However, I think that the speculation involved in extending these known details to the point where it is assumed that Paul Gonsalves is also on some of the Weatherford recordings is a step too far…

    I believe that there is no evidence for this and the personnel I gave for the Weatherford session that has been claimed to include Paul Gonsalves is based on what I have been able to establish based on contemporary reports and comments from reliable witnesses.

    It is always tempting to speculate that someone who at the time was little known but who later became quite famous DID record when there was an opportunity to do so. But I feel that care should be exercised in jumping to such a conclusion.

    Reading some reports about the supposed appearance of Paul Gonsalves on Weatherford’s recordings it seems that it has often been assumed that because Paul G. was in India (as a serviceman not a musician) at that time he also recorded with Weatherford. This is pure speculation.

    I think another factor that has contributed to such a belief is that a Goan musician with the name Tony Gonsalves (who was not related to Paul G. in any way) definitely was in the band, so there has been some confusion that this was actually the (later) famous American musician.

    Teddy Weatherford’s band was a fully professional outfit and even though it appears that Paul Gonsalves may have sat in with them in the more casual environment of their regular work as a dance band it seems to me very unlikely they would have added someone who was actually a U.S. serviceman in a recording studio setting.

    It is known that Teddy Weatherford was often quite lax in the way he ran his band so he may have allowed Paul Gonsalves to sit in.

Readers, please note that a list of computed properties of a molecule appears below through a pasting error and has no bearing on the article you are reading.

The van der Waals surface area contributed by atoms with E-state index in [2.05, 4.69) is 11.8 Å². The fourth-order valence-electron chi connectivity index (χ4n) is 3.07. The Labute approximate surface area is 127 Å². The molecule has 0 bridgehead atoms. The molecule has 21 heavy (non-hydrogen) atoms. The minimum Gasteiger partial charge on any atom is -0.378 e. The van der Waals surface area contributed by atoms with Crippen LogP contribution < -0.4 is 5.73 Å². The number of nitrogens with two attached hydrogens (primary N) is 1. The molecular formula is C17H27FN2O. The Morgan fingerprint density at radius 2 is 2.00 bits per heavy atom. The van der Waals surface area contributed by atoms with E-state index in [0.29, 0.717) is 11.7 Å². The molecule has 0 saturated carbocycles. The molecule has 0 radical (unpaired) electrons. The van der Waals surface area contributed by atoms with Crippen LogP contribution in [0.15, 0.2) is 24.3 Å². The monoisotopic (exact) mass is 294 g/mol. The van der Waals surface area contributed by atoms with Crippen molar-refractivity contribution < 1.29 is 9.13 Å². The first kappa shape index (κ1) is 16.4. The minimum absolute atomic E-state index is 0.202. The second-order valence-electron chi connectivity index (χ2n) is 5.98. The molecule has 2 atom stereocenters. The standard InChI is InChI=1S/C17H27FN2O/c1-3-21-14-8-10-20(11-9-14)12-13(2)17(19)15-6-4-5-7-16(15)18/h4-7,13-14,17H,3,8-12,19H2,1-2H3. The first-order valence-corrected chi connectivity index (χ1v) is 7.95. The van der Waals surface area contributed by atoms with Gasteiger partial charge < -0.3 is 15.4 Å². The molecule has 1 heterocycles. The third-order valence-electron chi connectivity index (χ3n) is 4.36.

But it is also known that the recordings were supervised by rather conservative record company officials who I believe would have demanded that the band make the recordings required as efficiently as possible. I doubt that they would have wanted someone who was not a regular member of the orchestra sitting in when the band was meant to be there for recording purposes.

    The bottom line is that there is no evidence that Paul Gonsalves recorded with Weatherford and so the lineup I gave in my web-based discography does not include him.

    Regards, Ross

  4. Hello,
    With regards to Paul Gonsalves being in India and sitting in with Teddy Wratherford.
    I was friends with a pilot,who happened to be a jazz fan,who was stationed in India during the second world war.
    He rememberd Paul sitting in with Weatherford,and playing alto sax incidentally,on many occassions.
    Later on when Paul was a member of the Ellington orch my friend when to see them perform,when they toured the UK. He was lucky enough to speak to Paul and mentioned that he had seen him in India in the early forties.Paul was surprised and delighted that my friend had rememberd.
    Paul Gonsalves was a great musician who not only played tenor,guitar,clarinet and as we know alto. I fact you can see Paul play clarinet on the film “Memories of the Duke”,a Gary Keys film of Ellingtons’ tour of Mexico in ’68.He plays on “Creole Love Call.

    I hope the above sheds a bit more light on Paul’s Indian posting.

    Regards

  5. The following is a follow up from Wayne Clutton, placed on the Blog with his permission

    Hello Susheel,

    Sorry I’ve taken so long to reply.

    Firstly my informant is no longer with us,he died a couple of years back.
    I belong to the Duke Ellington music society and they produce a bulletin every three months . About 10 years ago they produced a Paul Gonsalves discography. It was authored by a lady named Wendy Lawrence.It listed all Pauls recordings outside of Ellingtons’ Orch. The first recordings he did were with Teddy Weatheford out in India between 1943/44. I wish I could send you a copy of the list but at the moment I’m unable to find it.
    I can assure you that you are not barking up the wrong tree.

    Good luck

    Best Regards

    Wayne

    p.s I did enjoy the trailer and I hope you get to complete your film

  6. Pingback: Incredible Ellington — in India ! Pt I « Bluerhythm's Blog

  7. Interesting post. Do you think you could correct the spelling of my Dad’s last name? It was Solomon. Like the King in the Bible!
    I have a few old 78′s of Teddy Weatherford, recorded in Calcutta but nothing to play them on.